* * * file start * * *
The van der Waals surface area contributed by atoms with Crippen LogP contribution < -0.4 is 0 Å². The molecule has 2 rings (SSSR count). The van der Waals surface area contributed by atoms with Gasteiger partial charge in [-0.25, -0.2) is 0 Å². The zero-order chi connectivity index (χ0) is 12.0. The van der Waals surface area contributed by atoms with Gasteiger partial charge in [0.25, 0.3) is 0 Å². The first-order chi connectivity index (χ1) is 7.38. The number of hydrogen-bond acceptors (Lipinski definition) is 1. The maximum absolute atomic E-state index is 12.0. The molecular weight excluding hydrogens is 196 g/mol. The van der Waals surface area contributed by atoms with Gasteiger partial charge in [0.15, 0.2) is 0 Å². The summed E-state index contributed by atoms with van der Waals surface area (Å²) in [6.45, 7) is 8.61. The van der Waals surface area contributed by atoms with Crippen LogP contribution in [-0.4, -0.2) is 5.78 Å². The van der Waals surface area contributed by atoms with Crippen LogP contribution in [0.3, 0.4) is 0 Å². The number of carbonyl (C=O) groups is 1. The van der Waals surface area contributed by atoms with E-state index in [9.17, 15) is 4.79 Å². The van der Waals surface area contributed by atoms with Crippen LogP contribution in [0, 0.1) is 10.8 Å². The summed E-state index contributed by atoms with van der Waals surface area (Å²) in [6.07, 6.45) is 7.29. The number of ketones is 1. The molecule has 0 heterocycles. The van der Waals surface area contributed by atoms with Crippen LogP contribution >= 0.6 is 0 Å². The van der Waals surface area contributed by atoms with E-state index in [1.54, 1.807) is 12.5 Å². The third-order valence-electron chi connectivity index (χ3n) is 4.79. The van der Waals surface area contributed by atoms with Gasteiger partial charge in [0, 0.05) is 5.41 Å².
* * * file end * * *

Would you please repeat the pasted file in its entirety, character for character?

The van der Waals surface area contributed by atoms with Crippen LogP contribution < -0.4 is 0 Å². The molecule has 2 rings (SSSR count). The van der Waals surface area contributed by atoms with Gasteiger partial charge in [-0.25, -0.2) is 0 Å². The zero-order chi connectivity index (χ0) is 12.0. The van der Waals surface area contributed by atoms with Gasteiger partial charge in [0.25, 0.3) is 0 Å². The first-order chi connectivity index (χ1) is 7.38. The number of hydrogen-bond acceptors (Lipinski definition) is 1. The maximum absolute atomic E-state index is 12.0. The molecular weight excluding hydrogens is 196 g/mol. The van der Waals surface area contributed by atoms with Gasteiger partial charge in [0.15, 0.2) is 0 Å². The summed E-state index contributed by atoms with van der Waals surface area (Å²) in [6.45, 7) is 8.61. The van der Waals surface area contributed by atoms with Crippen LogP contribution in [-0.4, -0.2) is 5.78 Å². The van der Waals surface area contributed by atoms with Crippen LogP contribution in [0.3, 0.4) is 0 Å². The number of carbonyl (C=O) groups is 1. The van der Waals surface area contributed by atoms with E-state index in [9.17, 15) is 4.79 Å². The van der Waals surface area contributed by atoms with Crippen LogP contribution in [0, 0.1) is 10.8 Å². The summed E-state index contributed by atoms with van der Waals surface area (Å²) in [6.07, 6.45) is 7.29. The number of ketones is 1. The molecule has 0 heterocycles. The van der Waals surface area contributed by atoms with Crippen LogP contribution >= 0.6 is 0 Å². The van der Waals surface area contributed by atoms with E-state index in [1.54, 1.807) is 12.5 Å². The third-order valence-electron chi connectivity index (χ3n) is 4.79. The van der Waals surface area contributed by atoms with Gasteiger partial charge in [0, 0.05) is 5.41 Å².